What exactly are the High Holy Days?
Rosh Hashanah is the Jewish new year. Outside of Israel*, it’s celebrated by two days of prayer and services as well as meals with sweet and circular food (like apples and honey for a sweet new year and round challah to indicate the continuing cycle of the year).
Rosh Hashanah begins a time of introspection called The Ten Days of Repentance or The Ten Days of Awe. During that time, we recite certain prayers, read specific Torah portions, focus on ourselves and our misdeeds, ask others for forgiveness, and make specific changes in our behavior and attitudes to be better people. We focus on Teshuva (Repentance), Tefilla (Prayer), and Tzedakah (Commonly translated as ‘Charity,” but “Justice” is a more accurate translation).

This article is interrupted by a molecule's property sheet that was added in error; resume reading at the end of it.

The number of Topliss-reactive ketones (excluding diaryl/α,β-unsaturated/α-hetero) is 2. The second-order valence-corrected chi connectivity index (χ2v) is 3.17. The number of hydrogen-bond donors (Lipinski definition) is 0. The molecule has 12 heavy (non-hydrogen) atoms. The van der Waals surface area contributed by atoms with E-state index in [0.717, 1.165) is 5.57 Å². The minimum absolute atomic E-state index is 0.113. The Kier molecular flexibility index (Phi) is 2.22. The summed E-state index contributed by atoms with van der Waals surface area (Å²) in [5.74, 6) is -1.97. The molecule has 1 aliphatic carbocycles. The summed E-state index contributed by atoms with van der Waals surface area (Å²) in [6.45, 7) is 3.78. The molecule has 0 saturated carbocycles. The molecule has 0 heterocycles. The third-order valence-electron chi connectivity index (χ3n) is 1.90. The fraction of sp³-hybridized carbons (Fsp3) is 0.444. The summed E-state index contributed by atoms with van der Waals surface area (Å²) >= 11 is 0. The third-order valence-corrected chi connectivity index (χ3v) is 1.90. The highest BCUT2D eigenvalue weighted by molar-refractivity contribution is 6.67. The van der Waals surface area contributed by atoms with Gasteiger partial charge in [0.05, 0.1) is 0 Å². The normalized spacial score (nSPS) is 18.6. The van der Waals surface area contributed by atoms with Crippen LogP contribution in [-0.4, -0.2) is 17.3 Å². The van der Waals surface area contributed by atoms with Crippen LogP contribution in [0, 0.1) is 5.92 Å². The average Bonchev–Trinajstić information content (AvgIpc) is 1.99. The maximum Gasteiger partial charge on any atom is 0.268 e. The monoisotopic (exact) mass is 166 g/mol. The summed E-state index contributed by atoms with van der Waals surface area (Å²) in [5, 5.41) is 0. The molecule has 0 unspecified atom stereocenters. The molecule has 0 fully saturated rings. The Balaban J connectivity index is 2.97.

The Ten Days of Repentance ends on Yom Kippur—often considered the holiest day of the year. It’s a somber 25 hour fast day. We spend much of the day in services making confessions and asking for forgiveness.
*Jews in Israel and Reform Jews all around the world celebrate only one day.